“Our main competitor is always WhatsApp,” Rao tells TechCrunch. “Obviously there are also other players trying to move in this space. TigerText is the largest in the US. In the UK we come across local players like Hospify and Forward.
“A major difference we have very experienced in-house dev team… The experience of this team has helped to build a messenger that really can compete in usability with WhatsApp that is reflected in our rapid adoption and usage numbers.”
“Having worked in the trenches as a surgery resident, I’ve experienced the challenges that healthcare professionals face firsthand,” adds Bruggeman. “With Siilo, we’re connecting all healthcare professionals to make them more efficient, enable them to share patient information securely and continue learning and share their knowledge. The directory of vetted healthcare professionals helps ensure they’re successful teamplayers within a wider healthcare network that takes care of the same patient.”
Siilo launched its app in May 2016 and has since grown to ~100,000 users, with more than 7.5 million messages currently being processed monthly and 6,000+ clinical chat groups active monthly.
“We haven’t come across any other secure messenger for healthcare in Europe with these figures in the App Store/Google Play rankings and therefore believe we are the largest in Europe,” adds Rao. “We have multiple large institutions across Western-Europe where doctors are using Siilo.”
On the security front, as well flagging the ISO 27001 certification it has for its servers, he notes that it obtained “the highest NHS IG Toolkit level 3” — aka the now replaced system for organizations to self-assess their compliance with the UK’s National Health Service’s information governance processes, claiming “we haven’t seen [that] with any other messaging company”.
Siilo’s toolkit assessment was finalized at the end of Febuary 2018, and is valid for a year — so will be up for re-assessment under the replacement system (which was introduced this April) in Q1 2019. (Rao confirms they will be doing this “new (re-)assessment” at the end of the year.)
As well as being in active use in European hospitals such as St. George’s Hospital, London, and Charité Berlin, Germany, Siilo says its app has had some organic adoption by medical pros further afield — including among smaller home healthcare teams in California, and “entire transplantation teams” from Astana, Kazakhstan.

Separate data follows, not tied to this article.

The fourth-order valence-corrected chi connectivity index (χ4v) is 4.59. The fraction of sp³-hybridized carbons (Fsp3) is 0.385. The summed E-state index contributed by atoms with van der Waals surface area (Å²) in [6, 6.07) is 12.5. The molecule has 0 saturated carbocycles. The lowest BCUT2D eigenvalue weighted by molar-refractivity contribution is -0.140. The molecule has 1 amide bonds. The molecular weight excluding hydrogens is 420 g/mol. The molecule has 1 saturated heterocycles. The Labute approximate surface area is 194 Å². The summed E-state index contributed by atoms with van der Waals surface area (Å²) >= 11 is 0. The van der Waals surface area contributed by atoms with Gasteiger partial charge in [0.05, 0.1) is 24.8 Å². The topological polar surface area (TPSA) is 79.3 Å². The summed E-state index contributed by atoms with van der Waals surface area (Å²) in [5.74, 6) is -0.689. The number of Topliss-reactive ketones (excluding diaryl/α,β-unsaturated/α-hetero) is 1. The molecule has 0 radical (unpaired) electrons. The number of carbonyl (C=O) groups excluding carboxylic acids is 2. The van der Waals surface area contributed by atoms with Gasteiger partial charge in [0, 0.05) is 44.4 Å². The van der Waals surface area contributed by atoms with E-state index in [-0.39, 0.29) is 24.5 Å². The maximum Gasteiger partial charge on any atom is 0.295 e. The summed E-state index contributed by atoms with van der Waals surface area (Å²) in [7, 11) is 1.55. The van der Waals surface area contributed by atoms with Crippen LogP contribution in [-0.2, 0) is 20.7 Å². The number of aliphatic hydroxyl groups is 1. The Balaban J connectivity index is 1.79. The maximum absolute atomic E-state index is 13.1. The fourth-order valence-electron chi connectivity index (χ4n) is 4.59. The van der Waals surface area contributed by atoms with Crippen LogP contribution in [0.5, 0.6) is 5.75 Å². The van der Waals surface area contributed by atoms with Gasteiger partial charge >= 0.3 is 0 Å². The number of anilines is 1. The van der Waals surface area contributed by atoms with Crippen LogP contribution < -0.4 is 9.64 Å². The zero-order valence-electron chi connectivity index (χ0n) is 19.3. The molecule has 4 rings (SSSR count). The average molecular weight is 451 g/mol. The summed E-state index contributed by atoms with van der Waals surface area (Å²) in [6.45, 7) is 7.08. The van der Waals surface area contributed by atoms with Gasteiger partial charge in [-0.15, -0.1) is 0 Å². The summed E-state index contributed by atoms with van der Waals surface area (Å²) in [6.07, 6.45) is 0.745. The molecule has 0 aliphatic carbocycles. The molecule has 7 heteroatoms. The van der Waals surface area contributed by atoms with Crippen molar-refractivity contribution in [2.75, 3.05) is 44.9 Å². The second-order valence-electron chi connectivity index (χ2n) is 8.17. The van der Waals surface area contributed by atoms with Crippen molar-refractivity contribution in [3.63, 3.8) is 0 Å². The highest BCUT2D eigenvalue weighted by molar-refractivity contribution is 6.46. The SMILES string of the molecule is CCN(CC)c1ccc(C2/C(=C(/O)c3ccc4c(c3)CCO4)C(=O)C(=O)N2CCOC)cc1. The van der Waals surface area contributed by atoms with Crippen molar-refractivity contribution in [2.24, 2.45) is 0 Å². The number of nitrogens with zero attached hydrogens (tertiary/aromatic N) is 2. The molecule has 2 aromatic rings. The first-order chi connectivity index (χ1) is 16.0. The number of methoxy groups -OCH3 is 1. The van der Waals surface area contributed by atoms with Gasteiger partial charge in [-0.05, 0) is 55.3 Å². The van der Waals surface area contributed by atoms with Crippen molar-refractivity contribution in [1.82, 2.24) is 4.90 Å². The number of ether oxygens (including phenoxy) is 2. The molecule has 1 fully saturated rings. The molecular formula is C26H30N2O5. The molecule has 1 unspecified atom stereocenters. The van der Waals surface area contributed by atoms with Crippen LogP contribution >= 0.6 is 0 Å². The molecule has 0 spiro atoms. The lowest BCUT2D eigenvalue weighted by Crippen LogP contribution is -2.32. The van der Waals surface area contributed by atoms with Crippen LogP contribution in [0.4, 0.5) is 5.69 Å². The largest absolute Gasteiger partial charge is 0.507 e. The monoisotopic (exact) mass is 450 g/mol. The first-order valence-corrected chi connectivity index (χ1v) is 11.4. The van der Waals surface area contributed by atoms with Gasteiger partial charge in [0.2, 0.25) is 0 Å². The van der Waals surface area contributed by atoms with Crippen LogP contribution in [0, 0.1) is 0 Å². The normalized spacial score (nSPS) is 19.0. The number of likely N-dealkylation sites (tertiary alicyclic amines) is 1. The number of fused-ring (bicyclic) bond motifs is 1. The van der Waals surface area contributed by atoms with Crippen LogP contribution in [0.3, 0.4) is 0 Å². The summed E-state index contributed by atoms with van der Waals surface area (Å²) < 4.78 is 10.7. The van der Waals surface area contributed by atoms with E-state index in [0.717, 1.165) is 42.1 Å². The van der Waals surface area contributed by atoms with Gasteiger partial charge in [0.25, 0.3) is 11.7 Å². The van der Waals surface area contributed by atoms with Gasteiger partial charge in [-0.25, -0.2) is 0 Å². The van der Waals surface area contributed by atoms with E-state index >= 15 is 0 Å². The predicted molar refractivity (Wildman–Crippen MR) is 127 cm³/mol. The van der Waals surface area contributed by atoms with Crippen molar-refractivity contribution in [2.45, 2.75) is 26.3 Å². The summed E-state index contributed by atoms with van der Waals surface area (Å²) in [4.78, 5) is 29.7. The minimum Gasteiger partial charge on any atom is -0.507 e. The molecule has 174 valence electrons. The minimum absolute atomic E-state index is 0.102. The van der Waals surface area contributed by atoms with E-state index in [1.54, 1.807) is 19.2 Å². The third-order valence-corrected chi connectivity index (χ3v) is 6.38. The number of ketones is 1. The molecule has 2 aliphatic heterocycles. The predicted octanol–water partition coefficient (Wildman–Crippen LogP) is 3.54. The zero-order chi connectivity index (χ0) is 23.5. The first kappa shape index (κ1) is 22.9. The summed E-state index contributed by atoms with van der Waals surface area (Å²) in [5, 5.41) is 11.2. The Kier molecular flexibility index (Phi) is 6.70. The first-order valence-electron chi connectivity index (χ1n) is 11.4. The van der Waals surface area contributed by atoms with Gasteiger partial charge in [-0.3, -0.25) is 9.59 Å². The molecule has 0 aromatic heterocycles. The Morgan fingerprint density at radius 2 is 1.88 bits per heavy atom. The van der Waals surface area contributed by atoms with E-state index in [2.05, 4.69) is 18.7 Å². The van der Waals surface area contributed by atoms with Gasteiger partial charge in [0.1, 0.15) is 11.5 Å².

It also cites British Medical Journal research that found that of the 98.9% of U.K. hospital clinicians who now have smartphones, around a third are using consumer messaging apps in the clinical workplace. Persuading those healthcare workers to ditch WhatsApp at work is Siilo’s mission and challenge.
The team has just announced a €4.5 million (~$5.1M) seed to help it get onto the radar of more doctors. The round is led by EQT Ventures, with participation from existing investors. It says it will be using the funding to scale up its user base across Europe, with a particular focus on the UK and Germany.
Commenting on the funding in a statement, EQT Ventures’ Ashley Lundström, a venture lead and investment advisor at the VC firm, said: “The team was impressed with Siilo’s vision of creating a secure global network of healthcare professionals and the organic traction it has already achieved thanks to the team’s focus on building a product that’s easy to use. The healthcare industry has long been stuck using jurassic technologies and Siilo’s realtime messaging app can significantly improve efficiency
and patient care without putting patients’ data at risk.”
While the messaging app itself is free for healthcare professions to use, Siilo also offers a subscription service to monetize the freemium product.
This service, called Siilo Connect offers organisations and professional associations what it bills as “extensive management, administration, networking and software integration tools”, or just data regulation compliance services if they want the basic flavor of the paid tier.